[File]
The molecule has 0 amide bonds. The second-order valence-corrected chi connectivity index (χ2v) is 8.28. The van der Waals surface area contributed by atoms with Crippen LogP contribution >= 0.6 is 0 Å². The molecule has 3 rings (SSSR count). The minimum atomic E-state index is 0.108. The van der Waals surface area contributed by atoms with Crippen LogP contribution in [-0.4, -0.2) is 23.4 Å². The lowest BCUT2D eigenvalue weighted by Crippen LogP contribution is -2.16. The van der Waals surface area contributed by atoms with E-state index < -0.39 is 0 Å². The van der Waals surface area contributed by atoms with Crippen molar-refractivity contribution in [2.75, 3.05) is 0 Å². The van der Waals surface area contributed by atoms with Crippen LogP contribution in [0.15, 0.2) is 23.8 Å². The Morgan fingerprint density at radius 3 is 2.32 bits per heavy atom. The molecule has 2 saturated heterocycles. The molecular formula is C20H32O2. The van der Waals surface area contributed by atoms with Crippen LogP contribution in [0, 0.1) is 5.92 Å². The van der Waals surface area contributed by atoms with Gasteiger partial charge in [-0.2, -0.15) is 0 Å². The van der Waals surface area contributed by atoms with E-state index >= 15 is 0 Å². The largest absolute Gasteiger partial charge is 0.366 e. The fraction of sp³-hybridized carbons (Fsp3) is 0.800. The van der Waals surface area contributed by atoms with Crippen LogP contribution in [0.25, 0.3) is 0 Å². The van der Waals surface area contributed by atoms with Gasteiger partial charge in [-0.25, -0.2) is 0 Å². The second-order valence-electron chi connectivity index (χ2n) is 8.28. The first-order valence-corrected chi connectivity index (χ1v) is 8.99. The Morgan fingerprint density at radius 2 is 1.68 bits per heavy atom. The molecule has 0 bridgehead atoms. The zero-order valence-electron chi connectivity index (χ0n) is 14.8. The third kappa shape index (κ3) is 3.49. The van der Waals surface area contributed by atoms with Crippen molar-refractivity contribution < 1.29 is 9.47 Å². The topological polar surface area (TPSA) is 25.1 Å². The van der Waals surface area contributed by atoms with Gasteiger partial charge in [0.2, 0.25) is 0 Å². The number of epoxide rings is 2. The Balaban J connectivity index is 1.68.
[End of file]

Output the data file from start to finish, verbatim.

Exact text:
The molecule has 0 amide bonds. The second-order valence-corrected chi connectivity index (χ2v) is 8.28. The van der Waals surface area contributed by atoms with Crippen LogP contribution >= 0.6 is 0 Å². The molecule has 3 rings (SSSR count). The minimum atomic E-state index is 0.108. The van der Waals surface area contributed by atoms with Crippen LogP contribution in [-0.4, -0.2) is 23.4 Å². The lowest BCUT2D eigenvalue weighted by Crippen LogP contribution is -2.16. The van der Waals surface area contributed by atoms with E-state index < -0.39 is 0 Å². The van der Waals surface area contributed by atoms with Crippen molar-refractivity contribution in [2.75, 3.05) is 0 Å². The van der Waals surface area contributed by atoms with Crippen LogP contribution in [0.15, 0.2) is 23.8 Å². The Morgan fingerprint density at radius 3 is 2.32 bits per heavy atom. The molecule has 2 saturated heterocycles. The molecular formula is C20H32O2. The van der Waals surface area contributed by atoms with Crippen LogP contribution in [0, 0.1) is 5.92 Å². The van der Waals surface area contributed by atoms with Gasteiger partial charge in [-0.2, -0.15) is 0 Å². The van der Waals surface area contributed by atoms with E-state index >= 15 is 0 Å². The largest absolute Gasteiger partial charge is 0.366 e. The fraction of sp³-hybridized carbons (Fsp3) is 0.800. The van der Waals surface area contributed by atoms with Crippen LogP contribution in [0.25, 0.3) is 0 Å². The van der Waals surface area contributed by atoms with Gasteiger partial charge in [-0.25, -0.2) is 0 Å². The second-order valence-electron chi connectivity index (χ2n) is 8.28. The first-order valence-corrected chi connectivity index (χ1v) is 8.99. The Morgan fingerprint density at radius 2 is 1.68 bits per heavy atom. The molecule has 0 bridgehead atoms. The zero-order valence-electron chi connectivity index (χ0n) is 14.8. The third kappa shape index (κ3) is 3.49. The van der Waals surface area contributed by atoms with Crippen molar-refractivity contribution < 1.29 is 9.47 Å². The topological polar surface area (TPSA) is 25.1 Å². The van der Waals surface area contributed by atoms with Gasteiger partial charge in [0.2, 0.25) is 0 Å². The number of epoxide rings is 2. The Balaban J connectivity index is 1.68.